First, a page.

Red Cross is a term commonly used to refer to the International Red Cross and Red Crescent Movement, a non-governmental, non-political, non-religious worldwide humanitarian organization that works for the protection of human life & health, alleviation of human suffering, assistance of people in crisis and safeguarding of human dignity. It has its headquarters in Geneva, Switzerland and works through a network of employees, volunteers, and donors.
The movement includes a number of distinct and legally independent humanitarian institutions that are bound by a shared ideology and common objectives. These include the International Committee of the Red Cross (ICRC) that was founded in 1863 to provide protection and care to the victims of international wars and within country armed conflicts; the National Red Cross and Red Crescent Societies that are present in almost all countries; and the International Federation of Red Cross and Red Crescent Societies (IFRC) that coordinates the activities of these societies and also organizes and leads relief missions in response to major emergencies anywhere in the world. Though the Red Cross movement was started for providing medical aid to those injured on the battlefield, it has widened its scope over the years. Today, it also extends emergency medical services to strengthen the national healthcare systems and also extends many other humanitarian services.
The term ‘Red Cross’ also refers to the emblem of the movement. This symbol, consisting of a red-colored cross placed on a white background, can easily be called the world’s most recognized image. It represents the medical services, people, humanitarian activities and programs of the International Red Cross and Red Crescent Movement. The highly respected Red Cross emblem is internationally recognized as a symbol of protection, humanitarian aid, and neutrality.
The Papal Cross is representative of the ultimate authority of the Roman Catholic Church. This emblem of ecclesiastical heraldry is specifically assigned to the Pope, who heads the Church. It is made of a staff that has three horizontal bars at the top, placed in an order of diminishing length. As it is the official symbol of the papacy, the use of Papal Cross for any purpose by any other church and organization has been strictly prohibited.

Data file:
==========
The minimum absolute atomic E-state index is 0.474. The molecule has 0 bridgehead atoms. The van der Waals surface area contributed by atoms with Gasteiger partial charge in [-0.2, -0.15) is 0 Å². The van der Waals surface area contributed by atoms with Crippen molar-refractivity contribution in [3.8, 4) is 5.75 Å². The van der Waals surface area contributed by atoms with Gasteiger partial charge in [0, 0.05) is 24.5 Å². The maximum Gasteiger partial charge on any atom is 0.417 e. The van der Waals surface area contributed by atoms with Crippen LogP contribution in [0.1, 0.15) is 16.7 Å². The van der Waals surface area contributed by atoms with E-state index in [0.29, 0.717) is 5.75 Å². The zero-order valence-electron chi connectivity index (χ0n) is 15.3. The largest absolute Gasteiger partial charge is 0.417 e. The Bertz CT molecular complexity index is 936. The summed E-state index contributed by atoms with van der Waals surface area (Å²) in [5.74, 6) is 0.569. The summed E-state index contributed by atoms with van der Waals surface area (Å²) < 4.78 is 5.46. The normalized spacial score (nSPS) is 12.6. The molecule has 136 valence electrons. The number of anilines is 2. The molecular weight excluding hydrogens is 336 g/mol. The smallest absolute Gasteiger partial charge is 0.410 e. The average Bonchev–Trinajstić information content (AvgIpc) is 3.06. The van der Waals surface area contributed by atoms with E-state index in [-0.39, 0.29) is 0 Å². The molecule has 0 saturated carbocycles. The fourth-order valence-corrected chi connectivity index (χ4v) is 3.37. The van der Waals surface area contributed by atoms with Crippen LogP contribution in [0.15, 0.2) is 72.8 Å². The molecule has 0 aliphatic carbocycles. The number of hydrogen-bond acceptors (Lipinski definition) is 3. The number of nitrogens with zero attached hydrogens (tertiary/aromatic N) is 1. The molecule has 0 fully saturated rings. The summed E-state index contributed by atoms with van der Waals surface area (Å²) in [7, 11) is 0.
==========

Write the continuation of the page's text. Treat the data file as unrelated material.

The Papal Cross is distinct from the Archiepiscopal Cross, which is a two-barred cross and is used to signify an archbishop. It is also not to be confused with the Cross of Lorraine that comprises of two horizontal bars, evenly spaced on a vertical bar. This is a heraldic cross that was granted to the original Knights Templar and carried by them to the Crusades. Relative to the Catholic Church, this equal-armed Cross Lorraine represents the office of the Cardinal.
The three bars of the Papal Cross is generally considered to be representative of the Trinity – the Father God, the son Jesus and the Holy Spirit. They are also believed to symbolize the realms that come under the Pope’s authority, namely the Church, the heaven and the world.
Some physical crosses have also come to be called ‘papal crosses’ on account of being associated with a pope. For instance, a 35-meter high white cross made of steel girders erected in Phoenix Park in Dublin, Ireland is popularly referred to as the Papal Cross. This is so because it was installed there on the occasion of Pope John Paul II’s visit in 1979.
The Jerusalem Cross is a major symbol used in Christianity, representing Christ’s command to spread the Gospel around the world beginning in Jerusalem. The symbol is basically composed of 5 crosses; 1 large central cross with 4 smaller crosses in each quadrant. It is also often referred to as the Crusader’s Cross and less frequently as the Cantonese Cross.
The Crusaders used the Jerusalem Cross as an emblem; bearing the symbol on the papal banner given to them by Pope Urban II. It was adopted by Godfrey de Bouillon as his personal coat of arms. He was one of the leaders of the Crusades and became the first ruler of Jerusalem (he refused the title of “king”) after successfully driving out the Moslems during the First Crusade in 1099.
Popular interpretations of the Jerusalem Cross: ~The central cross stands for Christ and the four smaller crosses stand for the 4 evangelists John, Luke, Mark, and Matthew. ~The large cross represents Christ as the strength at the center of Christianity and the smaller crosses as the 4 corners of the earth to which the faith spread. ~The crosses represent the wounds that Christ suffered when He was crucified; the central cross for the wound on His side, and the 4 smaller crosses for the wounds on His hands and feet. ~The 5 crosses represent the five nations that figured in The Crusades: Great Britain, France, Spain, Germany, and Italy.